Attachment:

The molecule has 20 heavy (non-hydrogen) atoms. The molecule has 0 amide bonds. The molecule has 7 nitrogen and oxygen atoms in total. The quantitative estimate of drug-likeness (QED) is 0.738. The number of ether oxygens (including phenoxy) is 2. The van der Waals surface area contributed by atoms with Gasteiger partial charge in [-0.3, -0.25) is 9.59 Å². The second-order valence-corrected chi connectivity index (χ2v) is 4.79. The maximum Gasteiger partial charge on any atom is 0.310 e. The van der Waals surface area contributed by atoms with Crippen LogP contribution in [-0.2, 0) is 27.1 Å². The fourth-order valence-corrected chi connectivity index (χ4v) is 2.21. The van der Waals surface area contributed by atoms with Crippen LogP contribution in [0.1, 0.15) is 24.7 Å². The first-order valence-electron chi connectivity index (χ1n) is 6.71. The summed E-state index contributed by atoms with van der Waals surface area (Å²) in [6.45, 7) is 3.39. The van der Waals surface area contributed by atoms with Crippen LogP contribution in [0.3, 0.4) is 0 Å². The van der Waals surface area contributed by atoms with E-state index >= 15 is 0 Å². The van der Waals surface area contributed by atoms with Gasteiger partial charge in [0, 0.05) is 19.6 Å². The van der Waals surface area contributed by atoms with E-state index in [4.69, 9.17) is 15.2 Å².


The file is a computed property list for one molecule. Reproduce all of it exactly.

The molecule has 20 heavy (non-hydrogen) atoms. The molecule has 0 amide bonds. The molecule has 7 nitrogen and oxygen atoms in total. The quantitative estimate of drug-likeness (QED) is 0.738. The number of ether oxygens (including phenoxy) is 2. The van der Waals surface area contributed by atoms with Gasteiger partial charge in [-0.3, -0.25) is 9.59 Å². The second-order valence-corrected chi connectivity index (χ2v) is 4.79. The maximum Gasteiger partial charge on any atom is 0.310 e. The van der Waals surface area contributed by atoms with Crippen LogP contribution in [-0.2, 0) is 27.1 Å². The fourth-order valence-corrected chi connectivity index (χ4v) is 2.21. The van der Waals surface area contributed by atoms with Crippen LogP contribution in [0.1, 0.15) is 24.7 Å². The first-order valence-electron chi connectivity index (χ1n) is 6.71. The summed E-state index contributed by atoms with van der Waals surface area (Å²) in [6.45, 7) is 3.39. The van der Waals surface area contributed by atoms with Crippen LogP contribution in [0.3, 0.4) is 0 Å². The van der Waals surface area contributed by atoms with E-state index >= 15 is 0 Å². The van der Waals surface area contributed by atoms with Gasteiger partial charge in [0, 0.05) is 19.6 Å². The van der Waals surface area contributed by atoms with E-state index in [4.69, 9.17) is 15.2 Å².